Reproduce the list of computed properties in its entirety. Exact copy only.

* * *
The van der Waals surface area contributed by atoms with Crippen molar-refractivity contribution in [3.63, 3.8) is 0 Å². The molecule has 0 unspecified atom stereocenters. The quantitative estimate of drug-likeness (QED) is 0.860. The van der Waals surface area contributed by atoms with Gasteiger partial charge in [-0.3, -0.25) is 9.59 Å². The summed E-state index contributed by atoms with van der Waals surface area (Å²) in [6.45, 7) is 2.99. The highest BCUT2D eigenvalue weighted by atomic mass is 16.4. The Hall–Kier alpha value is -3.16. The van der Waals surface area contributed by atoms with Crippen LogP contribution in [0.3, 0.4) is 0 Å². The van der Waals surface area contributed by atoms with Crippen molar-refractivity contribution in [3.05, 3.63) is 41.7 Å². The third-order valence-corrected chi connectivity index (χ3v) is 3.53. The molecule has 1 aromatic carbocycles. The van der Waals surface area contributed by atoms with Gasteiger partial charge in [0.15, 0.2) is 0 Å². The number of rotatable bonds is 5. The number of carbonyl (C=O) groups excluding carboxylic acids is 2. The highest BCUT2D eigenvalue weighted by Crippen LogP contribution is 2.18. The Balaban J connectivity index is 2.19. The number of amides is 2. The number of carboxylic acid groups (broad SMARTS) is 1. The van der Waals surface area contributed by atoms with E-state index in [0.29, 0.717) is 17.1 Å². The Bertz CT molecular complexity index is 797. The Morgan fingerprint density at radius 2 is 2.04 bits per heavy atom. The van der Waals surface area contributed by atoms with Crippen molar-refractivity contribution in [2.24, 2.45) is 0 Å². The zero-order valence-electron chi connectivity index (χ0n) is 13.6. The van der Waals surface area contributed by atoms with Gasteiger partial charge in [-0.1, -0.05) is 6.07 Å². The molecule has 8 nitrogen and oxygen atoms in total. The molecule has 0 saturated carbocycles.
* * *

The van der Waals surface area contributed by atoms with Crippen molar-refractivity contribution in [3.63, 3.8) is 0 Å². The molecule has 0 unspecified atom stereocenters. The quantitative estimate of drug-likeness (QED) is 0.860. The van der Waals surface area contributed by atoms with Gasteiger partial charge in [-0.3, -0.25) is 9.59 Å². The summed E-state index contributed by atoms with van der Waals surface area (Å²) in [6.45, 7) is 2.99. The highest BCUT2D eigenvalue weighted by atomic mass is 16.4. The Hall–Kier alpha value is -3.16. The van der Waals surface area contributed by atoms with Crippen LogP contribution in [0.3, 0.4) is 0 Å². The van der Waals surface area contributed by atoms with Crippen molar-refractivity contribution in [3.05, 3.63) is 41.7 Å². The third-order valence-corrected chi connectivity index (χ3v) is 3.53. The molecule has 1 aromatic carbocycles. The van der Waals surface area contributed by atoms with Gasteiger partial charge in [0.15, 0.2) is 0 Å². The number of rotatable bonds is 5. The number of carbonyl (C=O) groups excluding carboxylic acids is 2. The highest BCUT2D eigenvalue weighted by Crippen LogP contribution is 2.18. The Balaban J connectivity index is 2.19. The number of amides is 2. The number of carboxylic acid groups (broad SMARTS) is 1. The van der Waals surface area contributed by atoms with E-state index in [0.29, 0.717) is 17.1 Å². The Bertz CT molecular complexity index is 797. The Morgan fingerprint density at radius 2 is 2.04 bits per heavy atom. The van der Waals surface area contributed by atoms with Crippen molar-refractivity contribution in [2.24, 2.45) is 0 Å². The zero-order valence-electron chi connectivity index (χ0n) is 13.6. The van der Waals surface area contributed by atoms with Gasteiger partial charge in [-0.1, -0.05) is 6.07 Å². The molecule has 8 nitrogen and oxygen atoms in total. The molecule has 0 saturated carbocycles.